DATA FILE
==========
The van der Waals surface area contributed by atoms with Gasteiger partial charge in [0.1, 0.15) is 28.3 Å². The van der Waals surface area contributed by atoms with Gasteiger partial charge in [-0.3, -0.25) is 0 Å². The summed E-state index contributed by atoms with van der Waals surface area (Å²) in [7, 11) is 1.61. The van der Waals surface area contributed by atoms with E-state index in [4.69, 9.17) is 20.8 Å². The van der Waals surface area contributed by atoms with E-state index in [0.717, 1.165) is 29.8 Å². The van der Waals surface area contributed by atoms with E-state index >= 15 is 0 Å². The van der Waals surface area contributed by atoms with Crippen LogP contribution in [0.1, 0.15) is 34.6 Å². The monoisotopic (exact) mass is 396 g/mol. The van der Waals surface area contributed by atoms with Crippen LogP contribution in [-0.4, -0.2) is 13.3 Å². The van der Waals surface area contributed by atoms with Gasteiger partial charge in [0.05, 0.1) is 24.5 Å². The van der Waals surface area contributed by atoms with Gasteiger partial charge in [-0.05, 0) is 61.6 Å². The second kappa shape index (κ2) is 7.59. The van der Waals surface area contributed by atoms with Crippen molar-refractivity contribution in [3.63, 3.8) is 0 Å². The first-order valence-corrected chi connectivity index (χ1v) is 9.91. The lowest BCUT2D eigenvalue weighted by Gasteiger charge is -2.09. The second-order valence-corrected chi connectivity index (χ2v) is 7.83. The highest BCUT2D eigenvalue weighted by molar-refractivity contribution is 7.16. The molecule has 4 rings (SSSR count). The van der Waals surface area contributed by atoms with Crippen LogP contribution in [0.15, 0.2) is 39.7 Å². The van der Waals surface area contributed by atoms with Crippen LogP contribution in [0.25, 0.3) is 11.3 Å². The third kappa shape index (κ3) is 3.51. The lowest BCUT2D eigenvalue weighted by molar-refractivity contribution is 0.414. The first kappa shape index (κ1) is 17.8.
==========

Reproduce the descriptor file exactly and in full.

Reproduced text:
The van der Waals surface area contributed by atoms with Gasteiger partial charge in [0.1, 0.15) is 28.3 Å². The van der Waals surface area contributed by atoms with Gasteiger partial charge in [-0.3, -0.25) is 0 Å². The summed E-state index contributed by atoms with van der Waals surface area (Å²) in [7, 11) is 1.61. The van der Waals surface area contributed by atoms with E-state index in [4.69, 9.17) is 20.8 Å². The van der Waals surface area contributed by atoms with E-state index in [0.717, 1.165) is 29.8 Å². The van der Waals surface area contributed by atoms with E-state index >= 15 is 0 Å². The van der Waals surface area contributed by atoms with Crippen LogP contribution in [0.1, 0.15) is 34.6 Å². The monoisotopic (exact) mass is 396 g/mol. The van der Waals surface area contributed by atoms with Crippen LogP contribution in [-0.4, -0.2) is 13.3 Å². The van der Waals surface area contributed by atoms with Gasteiger partial charge in [0.05, 0.1) is 24.5 Å². The van der Waals surface area contributed by atoms with Gasteiger partial charge in [-0.05, 0) is 61.6 Å². The second kappa shape index (κ2) is 7.59. The van der Waals surface area contributed by atoms with Crippen molar-refractivity contribution in [3.63, 3.8) is 0 Å². The first-order valence-corrected chi connectivity index (χ1v) is 9.91. The lowest BCUT2D eigenvalue weighted by Gasteiger charge is -2.09. The second-order valence-corrected chi connectivity index (χ2v) is 7.83. The highest BCUT2D eigenvalue weighted by molar-refractivity contribution is 7.16. The molecule has 4 rings (SSSR count). The van der Waals surface area contributed by atoms with Crippen LogP contribution in [0.15, 0.2) is 39.7 Å². The van der Waals surface area contributed by atoms with Crippen LogP contribution in [0.25, 0.3) is 11.3 Å². The third kappa shape index (κ3) is 3.51. The lowest BCUT2D eigenvalue weighted by molar-refractivity contribution is 0.414. The first kappa shape index (κ1) is 17.8.